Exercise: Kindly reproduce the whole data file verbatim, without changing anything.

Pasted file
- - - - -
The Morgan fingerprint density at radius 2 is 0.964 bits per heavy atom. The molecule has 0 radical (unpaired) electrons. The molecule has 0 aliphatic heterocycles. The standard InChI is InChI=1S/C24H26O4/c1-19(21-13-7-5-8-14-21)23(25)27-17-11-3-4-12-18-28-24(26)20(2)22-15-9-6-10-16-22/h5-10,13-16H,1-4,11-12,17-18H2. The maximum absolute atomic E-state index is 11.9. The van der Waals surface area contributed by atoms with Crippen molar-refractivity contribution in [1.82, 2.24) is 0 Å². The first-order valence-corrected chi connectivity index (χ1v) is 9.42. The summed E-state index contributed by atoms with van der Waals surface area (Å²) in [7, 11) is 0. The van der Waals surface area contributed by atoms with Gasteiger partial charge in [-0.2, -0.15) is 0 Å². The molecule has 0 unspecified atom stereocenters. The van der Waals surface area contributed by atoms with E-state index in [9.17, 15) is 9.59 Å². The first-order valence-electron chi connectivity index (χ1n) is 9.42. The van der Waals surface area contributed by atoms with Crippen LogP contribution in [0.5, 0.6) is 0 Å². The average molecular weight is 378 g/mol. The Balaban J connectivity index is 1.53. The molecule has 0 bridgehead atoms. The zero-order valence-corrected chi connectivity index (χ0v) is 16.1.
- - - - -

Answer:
The Morgan fingerprint density at radius 2 is 0.964 bits per heavy atom. The molecule has 0 radical (unpaired) electrons. The molecule has 0 aliphatic heterocycles. The standard InChI is InChI=1S/C24H26O4/c1-19(21-13-7-5-8-14-21)23(25)27-17-11-3-4-12-18-28-24(26)20(2)22-15-9-6-10-16-22/h5-10,13-16H,1-4,11-12,17-18H2. The maximum absolute atomic E-state index is 11.9. The van der Waals surface area contributed by atoms with Crippen molar-refractivity contribution in [1.82, 2.24) is 0 Å². The first-order valence-corrected chi connectivity index (χ1v) is 9.42. The summed E-state index contributed by atoms with van der Waals surface area (Å²) in [7, 11) is 0. The van der Waals surface area contributed by atoms with Gasteiger partial charge in [-0.2, -0.15) is 0 Å². The molecule has 0 unspecified atom stereocenters. The van der Waals surface area contributed by atoms with E-state index in [9.17, 15) is 9.59 Å². The first-order valence-electron chi connectivity index (χ1n) is 9.42. The van der Waals surface area contributed by atoms with Crippen LogP contribution in [0.5, 0.6) is 0 Å². The average molecular weight is 378 g/mol. The Balaban J connectivity index is 1.53. The molecule has 0 bridgehead atoms. The zero-order valence-corrected chi connectivity index (χ0v) is 16.1.